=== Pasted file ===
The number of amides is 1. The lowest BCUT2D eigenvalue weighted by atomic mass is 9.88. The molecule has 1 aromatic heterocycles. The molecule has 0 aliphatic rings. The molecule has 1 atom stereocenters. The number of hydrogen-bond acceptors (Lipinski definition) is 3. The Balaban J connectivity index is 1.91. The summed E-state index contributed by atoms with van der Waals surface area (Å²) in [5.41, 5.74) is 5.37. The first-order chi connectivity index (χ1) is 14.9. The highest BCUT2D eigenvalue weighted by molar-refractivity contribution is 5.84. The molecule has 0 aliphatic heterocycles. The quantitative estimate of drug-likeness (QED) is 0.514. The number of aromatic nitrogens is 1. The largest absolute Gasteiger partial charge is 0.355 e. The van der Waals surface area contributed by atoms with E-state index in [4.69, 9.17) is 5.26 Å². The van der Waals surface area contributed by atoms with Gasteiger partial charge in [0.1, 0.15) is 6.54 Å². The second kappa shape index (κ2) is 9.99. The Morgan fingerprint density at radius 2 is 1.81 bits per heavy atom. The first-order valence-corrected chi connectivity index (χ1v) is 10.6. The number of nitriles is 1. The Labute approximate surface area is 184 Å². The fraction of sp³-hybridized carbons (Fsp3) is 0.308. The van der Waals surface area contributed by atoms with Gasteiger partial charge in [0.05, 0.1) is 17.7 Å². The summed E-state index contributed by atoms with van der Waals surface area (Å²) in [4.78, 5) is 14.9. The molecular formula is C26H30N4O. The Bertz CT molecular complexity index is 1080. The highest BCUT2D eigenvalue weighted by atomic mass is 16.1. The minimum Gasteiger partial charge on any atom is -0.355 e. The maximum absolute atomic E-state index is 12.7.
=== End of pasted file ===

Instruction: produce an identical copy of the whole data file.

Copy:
The number of amides is 1. The lowest BCUT2D eigenvalue weighted by atomic mass is 9.88. The molecule has 1 aromatic heterocycles. The molecule has 0 aliphatic rings. The molecule has 1 atom stereocenters. The number of hydrogen-bond acceptors (Lipinski definition) is 3. The Balaban J connectivity index is 1.91. The summed E-state index contributed by atoms with van der Waals surface area (Å²) in [5.41, 5.74) is 5.37. The first-order chi connectivity index (χ1) is 14.9. The highest BCUT2D eigenvalue weighted by molar-refractivity contribution is 5.84. The molecule has 0 aliphatic heterocycles. The quantitative estimate of drug-likeness (QED) is 0.514. The number of aromatic nitrogens is 1. The largest absolute Gasteiger partial charge is 0.355 e. The van der Waals surface area contributed by atoms with E-state index in [4.69, 9.17) is 5.26 Å². The van der Waals surface area contributed by atoms with Gasteiger partial charge in [0.1, 0.15) is 6.54 Å². The second kappa shape index (κ2) is 9.99. The Morgan fingerprint density at radius 2 is 1.81 bits per heavy atom. The first-order valence-corrected chi connectivity index (χ1v) is 10.6. The number of nitriles is 1. The Labute approximate surface area is 184 Å². The fraction of sp³-hybridized carbons (Fsp3) is 0.308. The van der Waals surface area contributed by atoms with Gasteiger partial charge in [0.05, 0.1) is 17.7 Å². The summed E-state index contributed by atoms with van der Waals surface area (Å²) in [4.78, 5) is 14.9. The molecular formula is C26H30N4O. The Bertz CT molecular complexity index is 1080. The highest BCUT2D eigenvalue weighted by atomic mass is 16.1. The minimum Gasteiger partial charge on any atom is -0.355 e. The maximum absolute atomic E-state index is 12.7.